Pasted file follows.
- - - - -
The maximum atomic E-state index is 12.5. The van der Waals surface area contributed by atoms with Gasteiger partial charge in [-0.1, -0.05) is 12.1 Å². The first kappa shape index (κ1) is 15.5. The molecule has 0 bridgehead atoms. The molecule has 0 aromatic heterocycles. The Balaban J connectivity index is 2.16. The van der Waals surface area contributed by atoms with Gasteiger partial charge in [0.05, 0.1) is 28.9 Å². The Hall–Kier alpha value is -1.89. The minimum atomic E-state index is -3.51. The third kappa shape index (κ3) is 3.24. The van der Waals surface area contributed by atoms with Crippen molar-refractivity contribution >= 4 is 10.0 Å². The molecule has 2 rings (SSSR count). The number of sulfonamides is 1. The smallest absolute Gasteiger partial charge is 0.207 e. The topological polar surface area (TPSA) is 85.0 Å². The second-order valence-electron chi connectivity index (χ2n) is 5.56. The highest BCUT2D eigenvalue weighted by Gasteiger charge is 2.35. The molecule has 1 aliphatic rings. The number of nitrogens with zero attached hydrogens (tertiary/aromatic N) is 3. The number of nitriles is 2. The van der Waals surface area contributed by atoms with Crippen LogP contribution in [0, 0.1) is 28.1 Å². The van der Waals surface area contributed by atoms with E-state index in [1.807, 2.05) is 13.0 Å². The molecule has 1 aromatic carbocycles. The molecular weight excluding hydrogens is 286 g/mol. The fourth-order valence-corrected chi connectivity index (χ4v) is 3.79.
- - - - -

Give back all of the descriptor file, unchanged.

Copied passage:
The maximum atomic E-state index is 12.5. The van der Waals surface area contributed by atoms with Gasteiger partial charge in [-0.1, -0.05) is 12.1 Å². The first kappa shape index (κ1) is 15.5. The molecule has 0 bridgehead atoms. The molecule has 0 aromatic heterocycles. The Balaban J connectivity index is 2.16. The van der Waals surface area contributed by atoms with Gasteiger partial charge in [0.05, 0.1) is 28.9 Å². The Hall–Kier alpha value is -1.89. The minimum atomic E-state index is -3.51. The third kappa shape index (κ3) is 3.24. The van der Waals surface area contributed by atoms with Crippen molar-refractivity contribution >= 4 is 10.0 Å². The molecule has 2 rings (SSSR count). The number of sulfonamides is 1. The smallest absolute Gasteiger partial charge is 0.207 e. The topological polar surface area (TPSA) is 85.0 Å². The second-order valence-electron chi connectivity index (χ2n) is 5.56. The highest BCUT2D eigenvalue weighted by Gasteiger charge is 2.35. The molecule has 1 aliphatic rings. The number of nitrogens with zero attached hydrogens (tertiary/aromatic N) is 3. The number of nitriles is 2. The van der Waals surface area contributed by atoms with Crippen LogP contribution in [0, 0.1) is 28.1 Å². The van der Waals surface area contributed by atoms with E-state index in [1.807, 2.05) is 13.0 Å². The molecule has 1 aromatic carbocycles. The molecular weight excluding hydrogens is 286 g/mol. The fourth-order valence-corrected chi connectivity index (χ4v) is 3.79.